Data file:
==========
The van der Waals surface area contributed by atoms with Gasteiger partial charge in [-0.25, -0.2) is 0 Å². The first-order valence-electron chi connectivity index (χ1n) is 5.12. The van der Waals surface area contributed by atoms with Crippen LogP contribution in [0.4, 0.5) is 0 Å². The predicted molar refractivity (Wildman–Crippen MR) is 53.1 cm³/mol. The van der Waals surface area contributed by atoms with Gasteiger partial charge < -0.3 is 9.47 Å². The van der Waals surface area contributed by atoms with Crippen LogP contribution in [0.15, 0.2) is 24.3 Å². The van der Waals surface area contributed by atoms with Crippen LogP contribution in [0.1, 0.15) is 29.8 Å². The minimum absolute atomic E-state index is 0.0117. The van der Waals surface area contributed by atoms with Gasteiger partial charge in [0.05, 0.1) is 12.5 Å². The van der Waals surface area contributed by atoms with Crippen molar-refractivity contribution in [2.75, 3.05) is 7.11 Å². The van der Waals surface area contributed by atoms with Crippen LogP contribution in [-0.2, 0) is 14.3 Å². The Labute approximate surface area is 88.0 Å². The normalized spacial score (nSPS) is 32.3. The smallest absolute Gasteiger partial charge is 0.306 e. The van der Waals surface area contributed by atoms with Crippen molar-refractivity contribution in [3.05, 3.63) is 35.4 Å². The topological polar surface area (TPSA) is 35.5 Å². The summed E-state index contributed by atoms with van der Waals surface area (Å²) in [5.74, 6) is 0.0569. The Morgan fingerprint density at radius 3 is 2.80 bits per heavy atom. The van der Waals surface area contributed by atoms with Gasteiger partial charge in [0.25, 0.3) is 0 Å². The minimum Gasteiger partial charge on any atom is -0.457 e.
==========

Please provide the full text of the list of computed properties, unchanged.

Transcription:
The van der Waals surface area contributed by atoms with Gasteiger partial charge in [-0.25, -0.2) is 0 Å². The first-order valence-electron chi connectivity index (χ1n) is 5.12. The van der Waals surface area contributed by atoms with Crippen LogP contribution in [0.4, 0.5) is 0 Å². The predicted molar refractivity (Wildman–Crippen MR) is 53.1 cm³/mol. The van der Waals surface area contributed by atoms with Gasteiger partial charge < -0.3 is 9.47 Å². The van der Waals surface area contributed by atoms with Crippen LogP contribution in [0.15, 0.2) is 24.3 Å². The van der Waals surface area contributed by atoms with Crippen LogP contribution in [0.1, 0.15) is 29.8 Å². The minimum absolute atomic E-state index is 0.0117. The van der Waals surface area contributed by atoms with Gasteiger partial charge in [0.05, 0.1) is 12.5 Å². The van der Waals surface area contributed by atoms with Crippen molar-refractivity contribution in [2.75, 3.05) is 7.11 Å². The van der Waals surface area contributed by atoms with Crippen LogP contribution in [-0.2, 0) is 14.3 Å². The Labute approximate surface area is 88.0 Å². The normalized spacial score (nSPS) is 32.3. The smallest absolute Gasteiger partial charge is 0.306 e. The van der Waals surface area contributed by atoms with Crippen molar-refractivity contribution in [3.05, 3.63) is 35.4 Å². The topological polar surface area (TPSA) is 35.5 Å². The summed E-state index contributed by atoms with van der Waals surface area (Å²) in [5.74, 6) is 0.0569. The Morgan fingerprint density at radius 3 is 2.80 bits per heavy atom. The van der Waals surface area contributed by atoms with Gasteiger partial charge in [0.25, 0.3) is 0 Å². The minimum Gasteiger partial charge on any atom is -0.457 e.